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Born in New York City to what he describes as “a very privileged childhood…in every possible way,” J. Vinton (“Vint”) Lawrence attended Phillips Exeter Academy and Princeton University. Recruited by the CIA, he was sent to Laos in the very early days of “Operation Momentum,” the campaign to train and arm the Hmong to fight against Communist forces. Arriving in Laos in February 1962, Lawrence was sized up by Bill Lair, worked under Lair’s lieutenant Pat Landry to train some of the first groups of Hmong soldiers, and ultimately became one of only two CIA operatives (along with the infamous Anthony Poshepny, a.k.a. Tony Poe) to remain behind in Laos once the 1962 Geneva Accords were put in force. He lived with General Vang Pao, serving as a constant companion and sounding board. (As Roger Warner has written, Vang Pao considered Bill Lair an older brother and Vint Lawrence a younger one.) Living in a jungle in isolation from the outside world for nearly two years, Lawrence in many ways served as the conduit between the Hmong and the US. Given the amount of time he spent with them, Lawrence became an amateur anthropologist and folklorist, asking numerous Hmong leaders and villagers to help him understand their culture. After two tours in Laos, Lawrence was told he would not be allowed to return for a third (to save him from being killed or “going native”—that is, so sympathizing with the Hmong that he might never return). After a short period working first for William Colby and then Paul Nitze, Lawrence opted for a civilian life and has never looked back, unless to assist authors like Roger Warner, Keith Quincy, or Zalin Grant.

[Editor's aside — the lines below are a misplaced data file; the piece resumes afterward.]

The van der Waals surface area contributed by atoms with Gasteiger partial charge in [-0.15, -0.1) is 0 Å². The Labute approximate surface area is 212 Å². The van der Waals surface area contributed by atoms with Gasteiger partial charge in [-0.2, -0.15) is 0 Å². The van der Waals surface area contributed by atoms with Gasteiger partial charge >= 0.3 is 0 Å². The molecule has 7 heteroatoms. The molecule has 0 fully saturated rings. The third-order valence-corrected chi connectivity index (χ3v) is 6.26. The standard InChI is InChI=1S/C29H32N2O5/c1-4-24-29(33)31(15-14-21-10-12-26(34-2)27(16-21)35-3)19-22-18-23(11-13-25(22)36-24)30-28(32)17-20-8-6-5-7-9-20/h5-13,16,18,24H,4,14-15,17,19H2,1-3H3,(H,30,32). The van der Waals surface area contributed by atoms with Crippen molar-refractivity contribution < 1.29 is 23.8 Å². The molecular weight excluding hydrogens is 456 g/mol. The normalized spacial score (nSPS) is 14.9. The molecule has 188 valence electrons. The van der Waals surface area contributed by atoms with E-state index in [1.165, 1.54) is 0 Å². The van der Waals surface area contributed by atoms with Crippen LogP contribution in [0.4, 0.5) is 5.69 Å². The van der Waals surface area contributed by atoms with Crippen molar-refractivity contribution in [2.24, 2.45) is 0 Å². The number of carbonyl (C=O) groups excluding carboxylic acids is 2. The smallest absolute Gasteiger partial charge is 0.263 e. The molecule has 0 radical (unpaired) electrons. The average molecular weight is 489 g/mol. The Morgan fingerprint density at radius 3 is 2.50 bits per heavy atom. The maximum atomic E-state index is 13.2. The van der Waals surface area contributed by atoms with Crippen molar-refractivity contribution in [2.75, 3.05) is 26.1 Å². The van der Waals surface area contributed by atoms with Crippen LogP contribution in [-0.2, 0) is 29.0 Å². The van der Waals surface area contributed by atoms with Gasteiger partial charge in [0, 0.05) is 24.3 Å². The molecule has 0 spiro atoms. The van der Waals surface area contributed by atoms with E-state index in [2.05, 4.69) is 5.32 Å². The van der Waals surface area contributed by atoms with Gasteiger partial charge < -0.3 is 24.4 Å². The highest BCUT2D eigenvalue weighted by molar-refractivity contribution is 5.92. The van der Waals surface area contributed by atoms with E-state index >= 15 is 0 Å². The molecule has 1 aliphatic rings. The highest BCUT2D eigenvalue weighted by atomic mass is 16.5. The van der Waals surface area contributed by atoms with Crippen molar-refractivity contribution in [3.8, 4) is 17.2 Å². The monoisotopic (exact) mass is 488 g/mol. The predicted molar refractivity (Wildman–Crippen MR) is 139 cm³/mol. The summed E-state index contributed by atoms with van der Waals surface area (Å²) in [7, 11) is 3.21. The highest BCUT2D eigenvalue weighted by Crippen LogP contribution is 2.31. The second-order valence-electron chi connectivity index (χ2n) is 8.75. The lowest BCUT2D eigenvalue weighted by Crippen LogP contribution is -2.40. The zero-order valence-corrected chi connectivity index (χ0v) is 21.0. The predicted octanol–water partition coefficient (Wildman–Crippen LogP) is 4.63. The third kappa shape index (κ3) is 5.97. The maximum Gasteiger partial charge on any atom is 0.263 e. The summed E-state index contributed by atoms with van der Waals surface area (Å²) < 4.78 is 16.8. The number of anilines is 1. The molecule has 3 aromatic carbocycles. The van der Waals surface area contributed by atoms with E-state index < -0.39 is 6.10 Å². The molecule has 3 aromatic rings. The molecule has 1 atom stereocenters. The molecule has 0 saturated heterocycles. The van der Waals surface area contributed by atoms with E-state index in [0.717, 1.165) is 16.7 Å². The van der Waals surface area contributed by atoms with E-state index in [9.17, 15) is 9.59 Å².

This interview was conducted by Dr. Paul Hillmer, with the aid of Vint's wife Anne Garrels (former ABC, NBC, and National Public Radio correspondent), in July 2006 as preliminary research for his book, A People's History of the Hmong.